We currently use Sensu to monitor our environment, and I’ve taken to using standalone checks to collect various metrics. Standalone metrics don’t rely on the server to issue a check request which provides more reliable interval between checks. One of the metrics we collect is the number of TCP sockets in each of the possible states on each server. We started off using the metrics-netstat-tcp.rb check from the excellent set of Sensu community plugins.
This plugin was doing the job quite nicely, until I noticed that some of our machines had widely varying intervals for publishing this data, especially when under load. This started to be noticeable once the server passed roughly 10k connections, and got worse as the number of connections increased. Given that it’s not uncommon for some of our servers to handle in the region of 100k connections during busy times, I decided to have a closer look at what was going on. Closer inspection on one of the servers revealed that the script was pegging a CPU core at 100% and still taking around 10s to complete when a server had ~60k TCP connections in various states – not a good use of valuable resources.
Taking a look at the code of this plugin for the first time, everything looked pretty reasonable and nicely readable, but the large regular expression running for every line in /proc/net/tcp looks glaringly suspicious. As my skills with awk are greater than my skills with ruby, I decided it would be quicker for me to simply rewrite the check using a tool that was built for running efficiently over large text files. The result a few minutes later was metrics-netstat-tcp.awk. Although the parameters are not the same, the output and functionality matches making it an almost but not quite drop in replacement.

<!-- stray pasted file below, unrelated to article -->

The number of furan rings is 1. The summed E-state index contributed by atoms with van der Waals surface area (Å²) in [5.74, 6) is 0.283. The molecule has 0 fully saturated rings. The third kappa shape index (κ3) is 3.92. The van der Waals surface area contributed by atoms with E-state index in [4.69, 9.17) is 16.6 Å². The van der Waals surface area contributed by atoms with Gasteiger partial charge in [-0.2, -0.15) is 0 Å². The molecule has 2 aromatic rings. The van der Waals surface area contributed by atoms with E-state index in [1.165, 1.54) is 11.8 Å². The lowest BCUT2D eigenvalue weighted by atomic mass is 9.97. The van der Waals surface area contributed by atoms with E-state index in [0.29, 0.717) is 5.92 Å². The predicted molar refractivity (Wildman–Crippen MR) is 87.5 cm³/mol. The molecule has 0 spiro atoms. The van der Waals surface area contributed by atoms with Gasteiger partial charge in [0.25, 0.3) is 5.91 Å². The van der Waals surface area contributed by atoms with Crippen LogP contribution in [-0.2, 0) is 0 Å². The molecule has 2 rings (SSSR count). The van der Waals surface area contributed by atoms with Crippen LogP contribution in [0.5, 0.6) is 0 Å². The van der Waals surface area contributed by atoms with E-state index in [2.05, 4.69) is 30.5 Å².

The more important feature for me though is that collecting the metrics on a machine with ~60k connections now completes in under 60ms instead of around 10s. Hopefully the lesson for everyone else is that the older tools are still around for a reason, and you need to know when and how to pick the right tool for the right job.
It’s been way too long since I’ve posted anything here, so I’ve decided to resume again with what I’ve been busy with lately.
We’ve been using Logstash for quite a while now, and one of the annoyances I’ve had is that with the default configuration we threw together we only got second resolution on our timestamps. 99% of the time this has been good enough for the simple things we’ve been trying to keep an eye on, but now and again it’s resulted trouble stitching together the exact sequence of events when trying to diagnose a problem.
Rsyslog is the primary tool we use to get data into Logstash in the first place. As we don’t have the luxury of using anything cloud oriented we need to care about our hardware too, and using syslog makes this very easy. Add to this how simple it is to get most applications to log via syslog too and it makes using it a no brainer.
Getting the high resolution timestamps into your rsyslog messages is actually really simple. Just make sure you have the following configuration option set in your rsyslog configuration: